When he first arrives on shore he finds shelter with a childhood friend – though the friend, of course, does not recognize him. But this man, this friend, offers a welcome to a stranger, a place to find a meal and a bed. This man who wins Odysseus’ trust through an act of welcome, who – as the story progresses – demonstrates his fidelity to his old friend so that in a climactic moment Odysseus finally chooses to reveal his true identity, to open his eyes: this man’s name is Eumaeus.

Archaeologists have no record of a town in the place Luke describes with a name like Emmaus. No record of a physical place. What we have, instead, is Homer’s story. A story about a hidden identity being revealed, of truth being uncovered, by a man who practiced hospitality named Eumaeus. And by invoking this story Luke tells us that the end of the saga is near, that great truth has begun to be revealed in our midst.

In Homer’s story, Odysseus’ aim in enlisting his friend Eumaeus and all those he can trust is to obtain backup to come to his aid as he brutally slaughters all the suitors who, in his absence, have made advances on his wife. Odysseus’ return is about claiming rightful ownership, and it leads to bloodshed.

It’s as if Luke is saying, This is the story you know. But unlike the return of Odysseus, Jesus’ return comes on the other side of his own blood being shed, and instead of being about authority or ownership, it’s about throwing his arms wide open, about setting a table at which there is a place for everyone. Jesus’ return points to an abundance of life, and grace, and welcome – so much welcome – for everyone.

So imagine that you’re a pastor who decides to preach this story of hospitality and welcome to a congregation stuck in isolation for the foreseeable future (Wouldn’t that be silly? …As silly as a pastor preaching resurrection to a congregation that’s bound to die).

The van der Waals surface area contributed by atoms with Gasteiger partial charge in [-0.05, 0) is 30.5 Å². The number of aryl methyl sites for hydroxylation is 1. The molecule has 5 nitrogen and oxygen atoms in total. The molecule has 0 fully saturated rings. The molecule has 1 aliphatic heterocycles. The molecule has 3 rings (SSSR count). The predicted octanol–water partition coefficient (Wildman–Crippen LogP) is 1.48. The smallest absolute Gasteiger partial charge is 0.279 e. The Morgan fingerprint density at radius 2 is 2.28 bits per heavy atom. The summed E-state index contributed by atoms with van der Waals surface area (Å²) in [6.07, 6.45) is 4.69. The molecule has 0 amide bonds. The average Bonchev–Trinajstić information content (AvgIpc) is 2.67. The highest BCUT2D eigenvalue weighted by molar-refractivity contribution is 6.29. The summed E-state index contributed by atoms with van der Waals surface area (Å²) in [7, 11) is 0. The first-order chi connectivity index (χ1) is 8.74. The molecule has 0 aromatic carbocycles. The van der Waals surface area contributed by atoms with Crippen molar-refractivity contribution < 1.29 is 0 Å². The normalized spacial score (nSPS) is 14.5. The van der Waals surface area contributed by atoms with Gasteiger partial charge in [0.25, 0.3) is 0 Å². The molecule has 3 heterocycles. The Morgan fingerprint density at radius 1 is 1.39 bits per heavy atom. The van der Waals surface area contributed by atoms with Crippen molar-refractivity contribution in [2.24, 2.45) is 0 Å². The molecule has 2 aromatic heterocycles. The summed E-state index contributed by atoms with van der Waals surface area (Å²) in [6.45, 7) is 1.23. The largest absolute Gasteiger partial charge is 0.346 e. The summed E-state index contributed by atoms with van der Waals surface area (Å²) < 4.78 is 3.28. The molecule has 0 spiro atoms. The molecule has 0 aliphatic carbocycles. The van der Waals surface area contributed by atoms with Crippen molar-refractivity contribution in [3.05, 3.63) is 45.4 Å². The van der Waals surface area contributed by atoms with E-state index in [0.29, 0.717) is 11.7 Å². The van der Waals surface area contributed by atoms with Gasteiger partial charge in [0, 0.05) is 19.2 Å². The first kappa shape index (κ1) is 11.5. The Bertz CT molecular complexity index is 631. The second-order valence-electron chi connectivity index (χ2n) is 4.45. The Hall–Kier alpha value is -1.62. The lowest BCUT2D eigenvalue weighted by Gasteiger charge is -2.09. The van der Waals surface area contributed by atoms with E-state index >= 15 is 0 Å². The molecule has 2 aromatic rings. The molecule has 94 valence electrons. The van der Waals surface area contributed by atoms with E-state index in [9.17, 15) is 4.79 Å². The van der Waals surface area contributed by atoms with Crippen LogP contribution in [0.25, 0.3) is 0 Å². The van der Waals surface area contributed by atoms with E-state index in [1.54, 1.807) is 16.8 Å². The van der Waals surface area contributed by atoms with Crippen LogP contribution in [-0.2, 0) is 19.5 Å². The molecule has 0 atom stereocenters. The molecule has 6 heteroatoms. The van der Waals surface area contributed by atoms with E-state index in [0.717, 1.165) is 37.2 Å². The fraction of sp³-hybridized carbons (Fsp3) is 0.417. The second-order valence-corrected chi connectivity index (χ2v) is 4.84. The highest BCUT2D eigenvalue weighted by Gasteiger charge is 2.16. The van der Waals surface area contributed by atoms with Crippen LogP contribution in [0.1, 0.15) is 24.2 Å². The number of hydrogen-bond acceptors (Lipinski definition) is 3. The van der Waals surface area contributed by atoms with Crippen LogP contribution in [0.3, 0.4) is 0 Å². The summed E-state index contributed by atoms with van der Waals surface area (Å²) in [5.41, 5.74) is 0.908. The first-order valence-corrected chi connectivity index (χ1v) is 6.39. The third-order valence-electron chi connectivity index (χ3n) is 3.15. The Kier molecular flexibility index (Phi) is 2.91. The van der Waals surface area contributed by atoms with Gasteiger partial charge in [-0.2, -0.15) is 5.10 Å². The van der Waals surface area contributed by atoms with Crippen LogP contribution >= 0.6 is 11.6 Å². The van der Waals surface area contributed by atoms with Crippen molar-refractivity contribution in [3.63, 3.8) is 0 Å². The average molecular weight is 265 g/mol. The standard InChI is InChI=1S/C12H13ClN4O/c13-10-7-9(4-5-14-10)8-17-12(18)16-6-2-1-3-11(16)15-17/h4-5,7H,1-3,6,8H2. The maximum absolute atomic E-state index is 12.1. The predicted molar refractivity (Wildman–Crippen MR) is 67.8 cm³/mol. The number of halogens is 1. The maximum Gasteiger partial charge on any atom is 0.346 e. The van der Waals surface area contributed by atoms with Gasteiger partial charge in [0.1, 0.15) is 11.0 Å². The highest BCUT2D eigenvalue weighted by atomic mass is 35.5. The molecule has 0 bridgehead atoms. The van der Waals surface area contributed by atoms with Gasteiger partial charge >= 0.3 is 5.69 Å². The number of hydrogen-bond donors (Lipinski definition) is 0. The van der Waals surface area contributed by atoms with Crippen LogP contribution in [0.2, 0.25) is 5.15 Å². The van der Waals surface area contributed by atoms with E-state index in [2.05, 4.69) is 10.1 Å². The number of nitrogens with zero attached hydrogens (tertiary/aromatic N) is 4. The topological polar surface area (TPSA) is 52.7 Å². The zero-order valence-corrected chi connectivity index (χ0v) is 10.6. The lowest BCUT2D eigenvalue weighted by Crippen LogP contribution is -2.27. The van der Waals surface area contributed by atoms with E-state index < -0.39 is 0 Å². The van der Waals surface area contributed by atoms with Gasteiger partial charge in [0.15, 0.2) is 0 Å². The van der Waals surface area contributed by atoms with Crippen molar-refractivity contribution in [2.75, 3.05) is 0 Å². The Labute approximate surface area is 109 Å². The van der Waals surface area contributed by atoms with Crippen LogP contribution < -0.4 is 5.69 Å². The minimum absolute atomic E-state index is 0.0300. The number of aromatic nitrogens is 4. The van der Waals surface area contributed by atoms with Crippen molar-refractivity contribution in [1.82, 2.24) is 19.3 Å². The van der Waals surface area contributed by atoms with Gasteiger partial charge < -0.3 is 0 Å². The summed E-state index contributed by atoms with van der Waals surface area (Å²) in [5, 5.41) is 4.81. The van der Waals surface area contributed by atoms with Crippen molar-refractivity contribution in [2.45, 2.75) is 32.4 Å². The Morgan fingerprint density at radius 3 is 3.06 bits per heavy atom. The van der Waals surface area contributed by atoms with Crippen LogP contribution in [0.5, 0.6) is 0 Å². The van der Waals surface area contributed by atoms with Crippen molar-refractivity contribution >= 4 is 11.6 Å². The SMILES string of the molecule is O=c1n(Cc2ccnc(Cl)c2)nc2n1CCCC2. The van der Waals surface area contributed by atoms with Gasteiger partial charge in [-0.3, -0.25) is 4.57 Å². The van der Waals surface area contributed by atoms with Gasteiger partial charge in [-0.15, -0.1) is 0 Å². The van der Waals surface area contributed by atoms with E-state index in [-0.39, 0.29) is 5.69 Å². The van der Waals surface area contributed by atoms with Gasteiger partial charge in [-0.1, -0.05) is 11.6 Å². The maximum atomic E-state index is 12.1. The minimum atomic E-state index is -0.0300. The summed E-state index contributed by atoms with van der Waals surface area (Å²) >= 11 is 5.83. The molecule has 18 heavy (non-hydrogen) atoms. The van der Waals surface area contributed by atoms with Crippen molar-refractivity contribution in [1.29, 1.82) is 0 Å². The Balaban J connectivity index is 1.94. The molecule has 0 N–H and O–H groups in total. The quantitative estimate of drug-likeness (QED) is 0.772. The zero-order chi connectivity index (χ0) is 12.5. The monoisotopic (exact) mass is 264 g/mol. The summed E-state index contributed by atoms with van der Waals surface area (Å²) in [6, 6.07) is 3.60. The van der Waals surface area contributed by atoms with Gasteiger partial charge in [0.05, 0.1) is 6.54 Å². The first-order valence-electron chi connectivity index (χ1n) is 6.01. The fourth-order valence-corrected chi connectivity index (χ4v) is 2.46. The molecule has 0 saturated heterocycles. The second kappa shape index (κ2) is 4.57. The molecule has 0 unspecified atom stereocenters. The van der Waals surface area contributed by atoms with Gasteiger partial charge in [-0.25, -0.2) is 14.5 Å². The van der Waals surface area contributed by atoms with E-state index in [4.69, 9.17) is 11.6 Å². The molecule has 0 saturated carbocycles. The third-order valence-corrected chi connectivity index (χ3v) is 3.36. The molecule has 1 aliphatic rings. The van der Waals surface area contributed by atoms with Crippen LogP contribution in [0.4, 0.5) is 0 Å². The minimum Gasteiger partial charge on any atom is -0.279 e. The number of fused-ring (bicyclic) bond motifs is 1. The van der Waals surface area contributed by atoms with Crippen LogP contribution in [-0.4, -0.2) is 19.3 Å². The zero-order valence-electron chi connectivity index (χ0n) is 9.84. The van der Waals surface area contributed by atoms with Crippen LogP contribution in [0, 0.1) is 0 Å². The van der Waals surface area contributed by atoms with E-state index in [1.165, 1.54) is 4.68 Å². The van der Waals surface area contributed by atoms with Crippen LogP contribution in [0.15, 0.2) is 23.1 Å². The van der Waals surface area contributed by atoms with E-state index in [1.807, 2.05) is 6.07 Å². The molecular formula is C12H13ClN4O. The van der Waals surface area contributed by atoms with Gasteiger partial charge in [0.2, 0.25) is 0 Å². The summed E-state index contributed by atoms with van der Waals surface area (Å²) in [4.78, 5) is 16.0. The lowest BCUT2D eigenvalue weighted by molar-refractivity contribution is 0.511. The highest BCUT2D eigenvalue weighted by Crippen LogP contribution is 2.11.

So what does hospitality look like right now?

Hospitality, welcome: it’s about making space; holding space. In this season when so many of us are feeling cooped up, feeling cramped, it’s about holding space for those we love. Maybe that’s through a phone call or facetime with the folks who are nearest our hearts; or embracing the mixed blessing of this extended time with those who live under our roof; even when we’re tired, even when we don’t think we can be fully present.

Maybe it’s about holding space for our community. Some of us have a more natural tendency to look for the needs of those around us, and even when we can’t solve them, to hold them in our hearts, to allow them to affect us, to work to change what we can. For others, this is more of a discipline. Either way, it is holy and creative work.

And maybe – no, certainly – it’s about holding space for ourselves. You know that old adage, you can’t pour into others if your own cup is empty. It is so abundantly true right now. How can you be hospitable to yourself this week? How can you make space, hold space, for your deepest, truest self in these next few days? Truly, the world has never needed you to care for yourself more than it does in these days. So please, for our sakes, take care of yourself.

Friends, there is a great mystery that took place in Jerusalem that weekend. You have witnessed it. You have gone about your life, because in the end, life goes on. And then, in an instant, in the breaking of bread, your eyes have been opened to the grace of our welcoming God. May you never close them again.

Amen.